Do medical records and patient reports on the presence or absence of comorbid conditions agree in patients with newly diagnosed prostate cancer?
In this population-based and diverse cohort of 881 patients, comorbidities were prevalent, and patient reports and medical records for most medical conditions agreed in more than 90% of patients.
Patient reporting provides information similar to medical record abstraction and may be a less costly method for assessing comorbid conditions for observational comparative effectiveness research.
The comorbid conditions of patients with cancer affect treatment decisions, which in turn affect survival and health-related quality-of-life outcomes. Comparative effectiveness research studies must account for these conditions via medical record abstraction or patient report.
To examine the agreement between medical records and patient reports in assessing comorbidities.
Design, Setting, and Participants
Patient-reported information and medical records were prospectively collected as part of the North Carolina Prostate Cancer Comparative Effectiveness & Survivorship Study, a population-based cohort of 881 patients with newly diagnosed localized prostate cancer enrolled in the North Carolina Central Cancer Registry from January 1, 2011, through June 30, 2013. The presence or absence of 20 medical conditions was compared based on patient report vs abstraction of medical records.
Main Outcomes and Measures
Agreement between patient reports and medical records for each condition was assessed using the κ statistic. Subgroup analyses examined differences in κ statistics based on age, race, marital status, educational level, and income. Logistic regression models for each condition examined factors associated with higher agreement.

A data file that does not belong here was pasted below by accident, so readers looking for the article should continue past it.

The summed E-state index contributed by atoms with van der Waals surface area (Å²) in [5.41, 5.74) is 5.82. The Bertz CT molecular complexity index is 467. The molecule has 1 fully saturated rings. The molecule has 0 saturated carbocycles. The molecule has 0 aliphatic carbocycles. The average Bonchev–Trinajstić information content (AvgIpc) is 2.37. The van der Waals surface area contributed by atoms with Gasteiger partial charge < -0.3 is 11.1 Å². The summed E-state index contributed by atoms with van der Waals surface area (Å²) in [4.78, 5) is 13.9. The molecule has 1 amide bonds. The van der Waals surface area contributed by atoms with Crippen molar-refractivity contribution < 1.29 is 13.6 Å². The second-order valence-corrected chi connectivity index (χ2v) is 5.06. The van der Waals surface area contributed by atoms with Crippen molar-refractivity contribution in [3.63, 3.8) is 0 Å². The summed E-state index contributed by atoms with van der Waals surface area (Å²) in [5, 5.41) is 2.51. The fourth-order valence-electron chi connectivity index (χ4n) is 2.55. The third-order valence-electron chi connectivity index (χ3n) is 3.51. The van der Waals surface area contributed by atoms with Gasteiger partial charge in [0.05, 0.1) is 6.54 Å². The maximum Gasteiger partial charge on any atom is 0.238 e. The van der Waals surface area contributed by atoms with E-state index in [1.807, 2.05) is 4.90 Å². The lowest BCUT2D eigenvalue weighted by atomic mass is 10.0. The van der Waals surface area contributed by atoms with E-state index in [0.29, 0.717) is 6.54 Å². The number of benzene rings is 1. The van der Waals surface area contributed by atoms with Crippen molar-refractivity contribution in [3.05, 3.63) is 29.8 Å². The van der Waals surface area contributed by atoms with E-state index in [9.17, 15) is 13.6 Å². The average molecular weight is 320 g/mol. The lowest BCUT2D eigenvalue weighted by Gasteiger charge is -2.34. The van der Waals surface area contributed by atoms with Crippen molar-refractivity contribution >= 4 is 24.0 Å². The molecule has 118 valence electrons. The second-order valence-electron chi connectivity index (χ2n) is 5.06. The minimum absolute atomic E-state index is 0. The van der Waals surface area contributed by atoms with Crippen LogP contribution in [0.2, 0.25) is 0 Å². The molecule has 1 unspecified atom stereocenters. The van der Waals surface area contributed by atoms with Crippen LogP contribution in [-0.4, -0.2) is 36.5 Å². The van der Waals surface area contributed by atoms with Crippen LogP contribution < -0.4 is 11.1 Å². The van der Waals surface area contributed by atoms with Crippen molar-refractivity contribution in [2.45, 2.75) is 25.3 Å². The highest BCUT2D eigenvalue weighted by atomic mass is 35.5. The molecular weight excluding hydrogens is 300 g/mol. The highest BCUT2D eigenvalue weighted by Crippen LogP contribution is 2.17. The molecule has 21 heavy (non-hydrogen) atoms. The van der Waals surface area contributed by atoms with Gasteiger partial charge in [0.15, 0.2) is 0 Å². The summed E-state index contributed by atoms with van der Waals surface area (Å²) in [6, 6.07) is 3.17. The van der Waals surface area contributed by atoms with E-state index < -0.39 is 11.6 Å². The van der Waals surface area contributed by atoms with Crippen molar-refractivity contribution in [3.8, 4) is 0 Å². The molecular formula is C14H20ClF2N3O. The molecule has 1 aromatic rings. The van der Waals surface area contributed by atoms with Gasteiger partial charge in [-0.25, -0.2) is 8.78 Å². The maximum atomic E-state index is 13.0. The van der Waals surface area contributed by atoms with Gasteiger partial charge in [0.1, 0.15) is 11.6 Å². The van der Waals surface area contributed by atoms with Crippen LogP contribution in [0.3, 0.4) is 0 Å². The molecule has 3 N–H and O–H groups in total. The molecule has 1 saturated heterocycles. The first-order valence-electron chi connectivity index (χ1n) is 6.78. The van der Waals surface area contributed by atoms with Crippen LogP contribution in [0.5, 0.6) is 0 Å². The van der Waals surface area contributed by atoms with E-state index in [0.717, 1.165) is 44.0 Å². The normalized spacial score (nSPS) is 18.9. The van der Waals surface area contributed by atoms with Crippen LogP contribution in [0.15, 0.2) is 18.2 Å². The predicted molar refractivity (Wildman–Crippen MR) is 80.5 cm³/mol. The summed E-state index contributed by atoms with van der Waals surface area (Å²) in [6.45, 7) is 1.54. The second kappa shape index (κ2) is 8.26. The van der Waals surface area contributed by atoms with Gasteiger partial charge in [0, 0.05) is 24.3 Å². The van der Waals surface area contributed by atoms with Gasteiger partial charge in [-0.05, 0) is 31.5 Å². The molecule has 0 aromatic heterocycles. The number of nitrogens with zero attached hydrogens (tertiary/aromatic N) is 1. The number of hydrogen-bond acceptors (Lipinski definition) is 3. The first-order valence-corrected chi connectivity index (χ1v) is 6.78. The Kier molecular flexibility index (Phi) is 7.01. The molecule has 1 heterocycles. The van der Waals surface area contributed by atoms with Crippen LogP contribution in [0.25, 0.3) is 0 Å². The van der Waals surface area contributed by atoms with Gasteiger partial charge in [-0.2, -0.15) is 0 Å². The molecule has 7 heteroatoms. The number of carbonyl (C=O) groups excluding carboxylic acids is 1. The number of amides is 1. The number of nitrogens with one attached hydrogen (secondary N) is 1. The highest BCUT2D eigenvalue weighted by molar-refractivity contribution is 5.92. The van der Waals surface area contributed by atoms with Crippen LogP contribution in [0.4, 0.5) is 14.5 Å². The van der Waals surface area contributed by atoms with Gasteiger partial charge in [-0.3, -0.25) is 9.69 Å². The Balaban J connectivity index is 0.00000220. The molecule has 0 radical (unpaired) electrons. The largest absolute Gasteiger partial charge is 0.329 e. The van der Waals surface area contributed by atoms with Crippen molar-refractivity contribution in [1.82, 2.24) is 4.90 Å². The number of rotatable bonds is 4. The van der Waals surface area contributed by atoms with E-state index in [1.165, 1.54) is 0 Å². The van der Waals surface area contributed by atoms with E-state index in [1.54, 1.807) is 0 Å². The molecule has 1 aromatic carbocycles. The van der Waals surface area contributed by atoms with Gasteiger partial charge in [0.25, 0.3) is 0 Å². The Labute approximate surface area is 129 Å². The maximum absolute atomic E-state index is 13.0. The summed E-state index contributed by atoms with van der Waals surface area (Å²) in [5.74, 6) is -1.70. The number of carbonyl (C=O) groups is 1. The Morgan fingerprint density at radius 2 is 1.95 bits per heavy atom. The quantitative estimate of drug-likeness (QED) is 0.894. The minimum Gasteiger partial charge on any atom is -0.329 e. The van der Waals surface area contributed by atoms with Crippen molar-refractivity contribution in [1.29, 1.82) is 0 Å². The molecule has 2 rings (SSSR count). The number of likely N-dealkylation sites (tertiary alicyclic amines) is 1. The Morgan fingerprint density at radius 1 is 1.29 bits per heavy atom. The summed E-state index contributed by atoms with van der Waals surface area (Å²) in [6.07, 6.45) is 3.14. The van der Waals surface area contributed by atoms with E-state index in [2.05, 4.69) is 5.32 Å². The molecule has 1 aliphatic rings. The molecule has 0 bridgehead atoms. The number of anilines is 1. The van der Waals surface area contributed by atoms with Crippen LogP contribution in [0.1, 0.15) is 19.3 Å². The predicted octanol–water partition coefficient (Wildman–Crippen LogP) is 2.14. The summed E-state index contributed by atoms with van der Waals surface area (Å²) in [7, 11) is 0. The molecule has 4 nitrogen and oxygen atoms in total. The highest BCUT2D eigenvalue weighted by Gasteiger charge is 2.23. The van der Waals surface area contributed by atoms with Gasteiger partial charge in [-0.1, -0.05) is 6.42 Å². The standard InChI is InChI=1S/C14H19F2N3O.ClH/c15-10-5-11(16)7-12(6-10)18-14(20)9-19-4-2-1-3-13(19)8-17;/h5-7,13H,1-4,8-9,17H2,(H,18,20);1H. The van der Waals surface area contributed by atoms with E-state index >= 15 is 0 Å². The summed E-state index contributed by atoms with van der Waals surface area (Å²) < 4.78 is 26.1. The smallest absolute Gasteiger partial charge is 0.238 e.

A total of 881 patients participated in the study (median age, 65 years; age range, 41-80 years; 633 white [71.9%]). In 16 of 20 conditions, there was agreement between patient reports and medical records for more than 90% of patients; agreement was lowest for hyperlipidemia (68%; κ = 0.36) and arthritis (66%; κ = 0.14). On multivariable analysis, older age (≥70 years old) was significantly associated with lower agreement for myocardial infarction (odds ratio [OR], 0.31; 95% CI, 0.12-0.80), cerebrovascular disease (OR, 0.10; 95% CI, 0.01-0.78), coronary artery disease (OR, 0.37; 95% CI, 0.20-0.67), arrhythmia (OR, 0.44; 95% CI, 0.25-0.79), and kidney disease (OR, 0.18; 95% CI, 0.06-0.52). Race and educational level were not significantly associated with κ in 18 of 19 modeled conditions.
Conclusions and Relevance
Overall, patient reporting provides information similar to medical record abstraction without significant differences by patient race or educational level. Use of patient reports, which are less costly than medical record audits, is a reasonable approach for observational comparative effectiveness research.
Ye F, Moon DH, Carpenter WR, Reeve BB, Usinger DS, Green RL, Spearman K, Sheets NC, Pearlstein KA, Lucero AR, Waddle MR, Godley PA, Chen RC. Comparison of Patient Report and Medical Records of ComorbiditiesResults From a Population-Based Cohort of Patients With Prostate Cancer . JAMA Oncol. Published online February 16, 2017. doi:10.1001/jamaoncol.2016.6744